Blogger discusses female roles and representation in video games


Nathan Richards/Daily Senior Staffer

Blogger Anita Sarkeesian speaks Wednesday about the misrepresentation of women in video games. Sarkeesian, the founder of the blog Feminist Frequency, was invited to Northwestern as Public Affairs Residential College’s annual speaker.

Mariana Alfaro, Assistant Campus Editor

Blogger and media critic Anita Sarkeesian spoke about the hypersexualization of women in video games Wednesday during the Public Affairs Residential College’s annual speaker event.

Sarkeesian is the creator of Feminist Frequency, a video blog that explores the representation of women in pop culture. The site features “Tropes vs. Women in Video Games,” a YouTube series Sarkeesian started in 2013 that discusses the role of gender in video games.

Due to her involvement in “Tropes vs. Women,” Sarkeesian has been the target of death threats, rape threats and online harassment, mainly from groups on sites like Reddit and 4chan, who identified themselves under the Twitter hashtag “#gamergate.”

The attacks, however, have not stopped Sarkeesian from speaking out about female rights and equality, especially in the gaming community. She said she aims to create enough social consciousness among the gaming community to make game developers start changing the way women are represented.

“It is no secret that gaming has been male-dominated since the very beginning of the medium,” she said to a crowd of about 100 people, “and this notion that gaming is supposed to be the domain of young men is something I’ve heard for a very long time.”

Sarkeesian, who has been playing video games since she was about five, said she has been constantly told she’s not a gamer because she’s a woman.

“I’ve had a bit of a contemptuous relationship with gaming ever since, like many women who game, there have been periods in my life where the constant sexism and alienation in the industry and the community became almost too much to handle,” Sarkeesian said. “As women, we’re told by the marketing and often by games themselves that they’re not for us, we’re told by our parents and peers and friends that they’re not for us and all of those influences and social pressures do have an impact.”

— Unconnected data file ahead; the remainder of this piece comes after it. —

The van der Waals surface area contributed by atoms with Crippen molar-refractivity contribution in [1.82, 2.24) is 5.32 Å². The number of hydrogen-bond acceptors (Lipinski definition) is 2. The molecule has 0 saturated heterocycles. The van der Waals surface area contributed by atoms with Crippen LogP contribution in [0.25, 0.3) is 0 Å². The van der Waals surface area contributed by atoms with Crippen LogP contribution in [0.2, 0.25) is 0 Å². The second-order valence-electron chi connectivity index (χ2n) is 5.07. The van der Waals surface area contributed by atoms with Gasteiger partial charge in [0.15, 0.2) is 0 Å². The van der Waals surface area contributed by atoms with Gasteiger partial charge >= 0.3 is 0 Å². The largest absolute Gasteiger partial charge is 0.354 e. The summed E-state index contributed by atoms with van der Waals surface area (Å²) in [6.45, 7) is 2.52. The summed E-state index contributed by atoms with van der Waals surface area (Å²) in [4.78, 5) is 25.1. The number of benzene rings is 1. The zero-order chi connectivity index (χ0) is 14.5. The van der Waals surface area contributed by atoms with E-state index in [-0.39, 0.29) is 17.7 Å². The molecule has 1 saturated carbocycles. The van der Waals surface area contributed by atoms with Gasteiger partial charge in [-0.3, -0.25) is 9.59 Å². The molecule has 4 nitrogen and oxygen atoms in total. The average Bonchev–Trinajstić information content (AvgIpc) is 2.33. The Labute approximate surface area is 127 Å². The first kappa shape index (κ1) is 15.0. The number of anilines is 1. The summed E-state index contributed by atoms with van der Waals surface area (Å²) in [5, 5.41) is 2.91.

During her talk, Sarkeesian projected video clips and images of several video game characters that illustrate the obvious differences between female and male characters, specifically the hypersexualization of female characters. She focused her talk on things she said developers can do to make games more inclusive toward women.

Several of her tips discussed the design of female video game characters. She said they are often depicted wearing lingerie “armor” and not much else, and that most female body shapes in video games are the same, featuring long legs, big breasts and delicate complexions.

“You’ll notice how the male characters tend to be defined by their personalities, quirks and differences, while the one female character is represented by her gender, often in very stereotypical ways,” she said.

She poked fun at how female characters walk in video games, saying they look like they’re “walking down a runway at a fashion show in high heels” when they’re supposed to be in combat situations.

Sarkeesian also said games often have women of color, not to be more inclusive, but to culturally appropriate them to satisfy storylines.

There is hope, Sarkeesian said, because she has heard from several developers who want to create better representations of females in video games.

“I think we’re going to start to see more of that,” she said.

Zachary Elvove, PARC’s historian and organizer of the event, said he thought Sarkeesian would be a good speaker because her work focuses on sexism in a nontraditional way.

“She gave us tools to try to make a difference,” the Weinberg junior said. “There’s not a game development program here at Northwestern but some people might go into story writing for games. … So having someone like that going into the industry and writing these better characters can make a world of difference.”

Graduate student Whitney Pow said Sarkeesian’s example is impressive, especially how she dealt with the abuse she received through social media like Twitter.

“It’s really wonderful to see how video game developers are … making games aware of what she’s doing,” she said.

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